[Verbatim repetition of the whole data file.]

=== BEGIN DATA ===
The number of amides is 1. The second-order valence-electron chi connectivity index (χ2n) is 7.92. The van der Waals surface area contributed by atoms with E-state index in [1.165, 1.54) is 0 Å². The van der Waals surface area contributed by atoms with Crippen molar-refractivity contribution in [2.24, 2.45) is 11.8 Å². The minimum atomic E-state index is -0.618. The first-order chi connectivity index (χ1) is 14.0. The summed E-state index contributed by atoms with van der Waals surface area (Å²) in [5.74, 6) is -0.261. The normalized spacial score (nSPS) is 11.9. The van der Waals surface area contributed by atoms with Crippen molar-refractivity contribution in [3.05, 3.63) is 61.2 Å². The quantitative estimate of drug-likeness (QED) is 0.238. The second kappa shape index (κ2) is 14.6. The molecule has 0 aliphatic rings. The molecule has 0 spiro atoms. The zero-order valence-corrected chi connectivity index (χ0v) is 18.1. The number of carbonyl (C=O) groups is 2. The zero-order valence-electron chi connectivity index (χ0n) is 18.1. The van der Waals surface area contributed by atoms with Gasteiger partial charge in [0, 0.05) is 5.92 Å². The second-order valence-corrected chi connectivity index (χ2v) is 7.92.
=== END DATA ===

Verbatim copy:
The number of amides is 1. The second-order valence-electron chi connectivity index (χ2n) is 7.92. The van der Waals surface area contributed by atoms with E-state index in [1.165, 1.54) is 0 Å². The van der Waals surface area contributed by atoms with Crippen molar-refractivity contribution in [2.24, 2.45) is 11.8 Å². The minimum atomic E-state index is -0.618. The first-order chi connectivity index (χ1) is 14.0. The summed E-state index contributed by atoms with van der Waals surface area (Å²) in [5.74, 6) is -0.261. The normalized spacial score (nSPS) is 11.9. The van der Waals surface area contributed by atoms with Crippen molar-refractivity contribution in [3.05, 3.63) is 61.2 Å². The quantitative estimate of drug-likeness (QED) is 0.238. The second kappa shape index (κ2) is 14.6. The molecule has 0 aliphatic rings. The molecule has 0 spiro atoms. The zero-order valence-corrected chi connectivity index (χ0v) is 18.1. The number of carbonyl (C=O) groups is 2. The zero-order valence-electron chi connectivity index (χ0n) is 18.1. The van der Waals surface area contributed by atoms with Gasteiger partial charge in [0, 0.05) is 5.92 Å². The second-order valence-corrected chi connectivity index (χ2v) is 7.92.